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Solar Activity Report for 2/09/02

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  • b1blancer_29501
    All is quiet on the solar and geomagnetic fronts this evening. The Earth has pretty much exited the high speed solar wind stream that brought the aurora of a
    Message 1 of 702 , Feb 9, 2002
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      All is quiet on the solar and geomagnetic fronts
      this evening. The Earth has pretty much exited the
      high speed solar wind stream that brought the aurora
      of a couple of nights ago. None of the sunspot
      groups that are currently visible look like they have
      any flare-generating potential. There are some new
      sunspot regions rotating into view, and its always a
      possibility that one of them might hold some surprises in
      store.<br><br>The current solar and geomagnetic conditions are
      :<br><br>NOAA sunspot number : 225<br>SFI : 199<br>A index :
      10<br>K index : 2<br><br>Solar wind speed : 447.4
      km/sec<br>Solar wind density : 4.7 protons/cc<br>Solar wind
      pressure : 1.6 nPa<br><br>IMF : 6.8 nT<br>IMF Orientation
      : 0.7 nT South<br><br>Conditions for the last 24
      hours : <br>Solar activity was low. The geomagnetic
      field was quiet to unsettled.<br><br>Forecast for the
      next 24 hours :<br>Solar activity will be low. The
      geomagnetic field will be quiet to unsettled.<br><br>Solar
      activity forecast :<br>Solar activity is expected to be
      low. There is a chance of increased activity with the
      addition of the new regions numbered today in the
      northeast.<br><br>Geomagnetic activity forecast :<br>Solar activity will be
      low. The geomagnetic field will be quiet to
      unsettled.<br><br>Recent significant solar flare activity :<br>None
    • b1blancer_29501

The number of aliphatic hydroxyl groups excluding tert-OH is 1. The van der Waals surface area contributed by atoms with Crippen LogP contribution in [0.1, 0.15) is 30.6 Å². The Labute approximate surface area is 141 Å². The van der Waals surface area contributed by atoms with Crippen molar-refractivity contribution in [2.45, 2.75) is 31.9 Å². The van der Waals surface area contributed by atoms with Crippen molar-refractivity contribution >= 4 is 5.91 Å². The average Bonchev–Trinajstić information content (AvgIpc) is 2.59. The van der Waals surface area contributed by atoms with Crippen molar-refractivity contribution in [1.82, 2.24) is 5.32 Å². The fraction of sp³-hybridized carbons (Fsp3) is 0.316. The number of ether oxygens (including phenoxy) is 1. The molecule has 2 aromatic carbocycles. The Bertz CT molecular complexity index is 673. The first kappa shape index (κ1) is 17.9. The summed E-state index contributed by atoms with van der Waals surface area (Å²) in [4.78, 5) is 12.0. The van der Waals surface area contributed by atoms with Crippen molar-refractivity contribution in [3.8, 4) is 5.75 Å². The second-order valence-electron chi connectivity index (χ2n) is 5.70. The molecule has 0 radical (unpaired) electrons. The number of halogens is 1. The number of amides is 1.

On Feb 28th, the Interplanetary Magnetic Field swung to a strong south-pointing orientation. That, coupled with an elevated solar wind speed and density,
      Message 702 of 702 , Mar 1, 2002
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        On Feb 28th, the Interplanetary Magnetic Field
        swung to a strong south-pointing orientation. That,
        coupled with an elevated solar wind speed and density,
        triggered a G-1 class geomagnetic storm. The result was
        some high latitude aurora. See this link for a
        photgraph of aurora observed over Quebec :
        <a href=http://www.spaceweather.com/aurora/images/01mar02/Moussette2.jpg target=new>http://www.spaceweather.com/aurora/images/01mar02/Moussette2.jpg</a> . As of right now, there are 3 sunspot regions,
        namely 9839, 9842, and 9845, that appear to be capable
        of producing M-class flares. Regions 9839 and 9842
        are close to rotating out of view over the western
        limb of the solar disk. Sunspot region 9845, however,
        is close to the sun's central meridian. A rather
        large coronal hole is also approaching the sun's
        central meridian, and coming into an Earth-pointing
        position. High speed colar wind gusts are likely around the
        first of next week.<br><br>The current solar and
        geomagnetic conditions are :<br><br>NOAA sunspot number :
        153<br>SFI : 188<br>A index : 10<br>K index : 1<br><br>Solar
        wind speed : 372.3 km/sec<br>Solar wind density : 4.4
        protons/cc<br>Solar wind pressure : 1.1 nPa<br><br>IMF : 8.4
        nT<br>IMF Orientation : 0.7 nT North<br><br>Conditions for
        the last 24 hours : <br>Solar activity was low. The
        geomagnetic field was quiet to unsettled. Stratwarm Alert
        exists Friday.<br><br>Forecast for the next 24 hours
        :<br>Solar activity will be low to moderate. The geomagnetic
        field will be quiet to unsettled.<br><br>Solar Activity
        Forecast :<br>Solar activity is expected to be low to
        moderate for the next three days. Region 9845 is a
        possible source for isolated M-class
        flares.<br><br>Geomagnetic activity forecast :<br>Geomagnetic field activity
        is expected to be mainly quiet to unsettled, until
        the onset of high speed stream effects from a
        recurrent coronal hole begin to develop by day three of the
        forecast period. Isolated active conditions are
        anticipated thereafter.<br><br>Recent significant solar flare
        activity :<br>None
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